I’ve been in a pretty serious relationship with this garment for the past three months so i’m really excited to FINALLY be sharing the process and finished piece with you guys.
This is going to be a really long post so i’ll start with an image of the finished product, hopefully that will give you the motivation needed to make it to the end!
Isn’t it beautiful?
Let’s go back to the beginning. At the start of 2015 I came across this painting of Sophie Marie Grafin Voss by Antoine Pesne and I fell in love. I’ve always been a fan of the structure and details on 18th century riding habits, but i’ve never seen an image of one that really inspired me until I came across this.
Although the beading and details are beautiful, they are also ridiculously impractical, as are the short sleeves and deep neckline. But that’s what I like about it. It’s very different from most of the riding habits* you see and it perfectly combines the traditional frills and details you’d find in an 18th century women’s wardrobe with the very structured menswear inspired design that riding habits are famous for.
So I decided to
make it something similar to it.
*This isn’t really a riding habit. I’ve titled this post that way because it’s the most common term for riding jackets which is what this garment actually is. Riding habits were a combination of matching garments worn for riding. This is just a riding jacket paired with a more traditional 18th century dress.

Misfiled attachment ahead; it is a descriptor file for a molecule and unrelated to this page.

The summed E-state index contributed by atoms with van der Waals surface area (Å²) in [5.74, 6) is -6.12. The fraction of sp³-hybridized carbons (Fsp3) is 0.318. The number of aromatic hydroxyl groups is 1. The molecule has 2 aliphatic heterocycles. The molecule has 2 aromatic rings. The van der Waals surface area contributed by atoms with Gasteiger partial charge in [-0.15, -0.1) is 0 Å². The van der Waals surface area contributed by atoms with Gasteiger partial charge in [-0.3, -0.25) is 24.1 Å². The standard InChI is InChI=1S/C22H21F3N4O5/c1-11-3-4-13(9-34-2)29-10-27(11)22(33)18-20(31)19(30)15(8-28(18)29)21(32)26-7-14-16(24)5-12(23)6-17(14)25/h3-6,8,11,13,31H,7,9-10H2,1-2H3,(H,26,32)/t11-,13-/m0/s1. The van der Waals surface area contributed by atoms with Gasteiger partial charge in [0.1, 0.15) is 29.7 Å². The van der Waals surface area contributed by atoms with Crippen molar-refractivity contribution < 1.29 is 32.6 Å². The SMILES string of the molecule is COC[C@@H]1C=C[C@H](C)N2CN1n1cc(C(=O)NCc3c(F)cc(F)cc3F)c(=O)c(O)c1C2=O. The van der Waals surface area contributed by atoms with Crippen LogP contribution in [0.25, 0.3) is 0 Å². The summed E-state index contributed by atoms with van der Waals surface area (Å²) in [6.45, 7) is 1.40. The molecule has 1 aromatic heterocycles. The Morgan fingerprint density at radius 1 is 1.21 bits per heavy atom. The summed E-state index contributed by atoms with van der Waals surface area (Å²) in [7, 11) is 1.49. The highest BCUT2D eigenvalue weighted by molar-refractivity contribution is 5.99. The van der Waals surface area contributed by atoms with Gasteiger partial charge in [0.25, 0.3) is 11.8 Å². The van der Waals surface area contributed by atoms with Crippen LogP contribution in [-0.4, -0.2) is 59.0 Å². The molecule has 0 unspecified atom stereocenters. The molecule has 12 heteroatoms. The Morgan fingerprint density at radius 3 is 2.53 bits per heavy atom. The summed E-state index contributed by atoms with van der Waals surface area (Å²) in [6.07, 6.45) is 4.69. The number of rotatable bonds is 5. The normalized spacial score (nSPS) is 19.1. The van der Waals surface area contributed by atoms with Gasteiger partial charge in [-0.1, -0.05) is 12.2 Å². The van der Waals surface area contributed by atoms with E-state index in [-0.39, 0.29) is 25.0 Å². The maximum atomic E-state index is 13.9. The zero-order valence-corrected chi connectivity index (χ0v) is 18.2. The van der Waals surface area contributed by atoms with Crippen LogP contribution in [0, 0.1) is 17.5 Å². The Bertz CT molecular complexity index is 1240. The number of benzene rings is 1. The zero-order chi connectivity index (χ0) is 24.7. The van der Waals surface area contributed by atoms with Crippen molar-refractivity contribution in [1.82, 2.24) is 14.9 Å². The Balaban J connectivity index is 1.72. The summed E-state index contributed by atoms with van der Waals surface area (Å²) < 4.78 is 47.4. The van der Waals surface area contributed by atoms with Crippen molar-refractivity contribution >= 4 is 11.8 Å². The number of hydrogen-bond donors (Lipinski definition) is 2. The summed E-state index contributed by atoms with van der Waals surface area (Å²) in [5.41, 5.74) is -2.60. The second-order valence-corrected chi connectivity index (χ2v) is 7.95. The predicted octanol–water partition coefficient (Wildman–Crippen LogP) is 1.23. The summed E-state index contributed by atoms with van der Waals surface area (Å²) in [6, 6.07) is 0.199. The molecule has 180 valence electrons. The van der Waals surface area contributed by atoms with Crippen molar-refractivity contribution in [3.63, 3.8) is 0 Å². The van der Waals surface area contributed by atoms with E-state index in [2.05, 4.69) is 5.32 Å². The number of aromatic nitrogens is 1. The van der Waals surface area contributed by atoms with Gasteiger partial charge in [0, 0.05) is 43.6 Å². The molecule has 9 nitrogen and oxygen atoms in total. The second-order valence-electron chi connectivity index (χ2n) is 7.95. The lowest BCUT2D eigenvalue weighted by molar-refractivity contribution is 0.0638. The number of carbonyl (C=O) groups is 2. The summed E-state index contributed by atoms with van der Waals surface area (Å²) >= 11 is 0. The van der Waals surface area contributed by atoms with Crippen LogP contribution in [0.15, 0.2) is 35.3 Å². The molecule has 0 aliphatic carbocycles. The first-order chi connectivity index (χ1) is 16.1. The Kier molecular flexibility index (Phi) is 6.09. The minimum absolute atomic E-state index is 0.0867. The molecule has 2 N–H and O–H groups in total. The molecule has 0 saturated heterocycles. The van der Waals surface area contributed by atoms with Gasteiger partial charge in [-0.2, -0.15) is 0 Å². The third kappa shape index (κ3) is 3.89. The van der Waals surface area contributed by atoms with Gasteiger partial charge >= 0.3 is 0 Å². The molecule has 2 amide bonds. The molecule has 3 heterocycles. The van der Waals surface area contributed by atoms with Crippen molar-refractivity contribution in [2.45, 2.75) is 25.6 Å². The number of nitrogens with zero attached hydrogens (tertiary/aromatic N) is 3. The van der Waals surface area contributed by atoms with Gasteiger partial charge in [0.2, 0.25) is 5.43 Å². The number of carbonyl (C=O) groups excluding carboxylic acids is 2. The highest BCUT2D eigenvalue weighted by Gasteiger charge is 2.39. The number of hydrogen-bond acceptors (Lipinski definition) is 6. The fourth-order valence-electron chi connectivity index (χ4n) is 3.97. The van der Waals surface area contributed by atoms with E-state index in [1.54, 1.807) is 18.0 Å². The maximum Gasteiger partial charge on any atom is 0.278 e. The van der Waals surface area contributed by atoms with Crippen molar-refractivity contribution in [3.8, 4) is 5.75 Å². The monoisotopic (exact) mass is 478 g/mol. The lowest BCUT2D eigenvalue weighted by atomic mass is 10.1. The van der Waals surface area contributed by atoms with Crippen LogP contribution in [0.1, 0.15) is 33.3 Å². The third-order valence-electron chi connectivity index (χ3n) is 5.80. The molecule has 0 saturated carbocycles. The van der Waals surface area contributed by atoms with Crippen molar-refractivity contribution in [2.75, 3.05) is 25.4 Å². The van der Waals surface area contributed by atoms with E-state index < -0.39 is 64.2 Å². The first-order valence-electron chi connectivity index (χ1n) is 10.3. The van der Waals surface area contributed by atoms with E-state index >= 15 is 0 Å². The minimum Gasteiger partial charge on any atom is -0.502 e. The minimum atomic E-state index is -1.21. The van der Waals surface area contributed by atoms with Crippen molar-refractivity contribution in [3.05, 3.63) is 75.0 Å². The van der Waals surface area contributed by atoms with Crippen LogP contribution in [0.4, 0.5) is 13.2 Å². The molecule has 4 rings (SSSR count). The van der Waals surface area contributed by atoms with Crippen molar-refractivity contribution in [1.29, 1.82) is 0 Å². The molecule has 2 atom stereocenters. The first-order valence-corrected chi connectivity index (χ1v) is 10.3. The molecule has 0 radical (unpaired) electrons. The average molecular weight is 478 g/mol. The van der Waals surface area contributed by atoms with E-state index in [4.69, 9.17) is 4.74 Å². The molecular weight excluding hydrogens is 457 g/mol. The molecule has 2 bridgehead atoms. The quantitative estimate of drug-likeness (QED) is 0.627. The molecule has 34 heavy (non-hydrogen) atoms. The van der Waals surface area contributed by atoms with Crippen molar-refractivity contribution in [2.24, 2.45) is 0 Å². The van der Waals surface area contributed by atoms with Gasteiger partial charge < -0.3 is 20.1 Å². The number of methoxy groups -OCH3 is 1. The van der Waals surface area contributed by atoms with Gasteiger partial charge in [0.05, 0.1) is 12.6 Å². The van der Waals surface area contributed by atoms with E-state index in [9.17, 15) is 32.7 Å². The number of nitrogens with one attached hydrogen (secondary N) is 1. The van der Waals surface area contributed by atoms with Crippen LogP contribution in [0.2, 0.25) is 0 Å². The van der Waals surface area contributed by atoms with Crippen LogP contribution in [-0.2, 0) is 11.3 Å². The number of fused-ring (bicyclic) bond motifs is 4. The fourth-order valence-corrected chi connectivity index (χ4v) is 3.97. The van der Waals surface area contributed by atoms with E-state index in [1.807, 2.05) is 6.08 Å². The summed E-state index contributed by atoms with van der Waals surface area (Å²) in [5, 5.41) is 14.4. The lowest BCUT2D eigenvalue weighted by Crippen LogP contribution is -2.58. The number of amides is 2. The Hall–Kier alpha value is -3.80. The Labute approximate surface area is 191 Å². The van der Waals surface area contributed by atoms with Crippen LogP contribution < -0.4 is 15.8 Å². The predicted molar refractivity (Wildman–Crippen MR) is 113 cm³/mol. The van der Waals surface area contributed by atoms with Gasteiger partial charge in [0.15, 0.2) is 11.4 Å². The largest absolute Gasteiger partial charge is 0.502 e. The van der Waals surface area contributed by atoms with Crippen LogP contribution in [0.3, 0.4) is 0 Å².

In December I finally began work on the piece.
The first step was drafting the pattern. This was surprisingly easy since I used the pattern I made for the bodice that goes underneath this jacket as a guide. I changed up the seaming a little bit, lowered the neckline, added larger seam allowances, lengthened each piece by a lot, and made the pieces wider to the bottom so the skirt of the jacket would have a lot of volume.
I also changed the pattern to have a front closure instead of back laces, since those obviously wouldn’t be appropriate for a jacket!
This is the altered front panel.
I did not make a mock up for this jacket. Mostly because I didn’t have any fabric around that was thick enough to create an accurate mock up (muslin does not lay the same way as heavy wool). But also because I was feeling pretty confident about the pattern since the bodice I based it off of fit really nicely. And since the jacket was patterned with 3/4″ seams I could let it out pretty significantly if it was too small, and I could always add gores to make the skirt of the jacket bigger.
So I laid all the pieces out onto my wool melton fabric and cut them out. I packed the pieces as tightly as I could on the material since I was a little bit worried that I might have to recut some of them and wanted as much material as possible to be left over.
And the back panels.
I sewed together the back panels first, backstitching and cutting the thread just below the waistline so the bottom eighteen inches of the seam was left open. The seam was pressed and the unsewed edges were folded inward by three quarters of an inch. Then I sewed the edge down so there was a finished slit at the back of the jacket.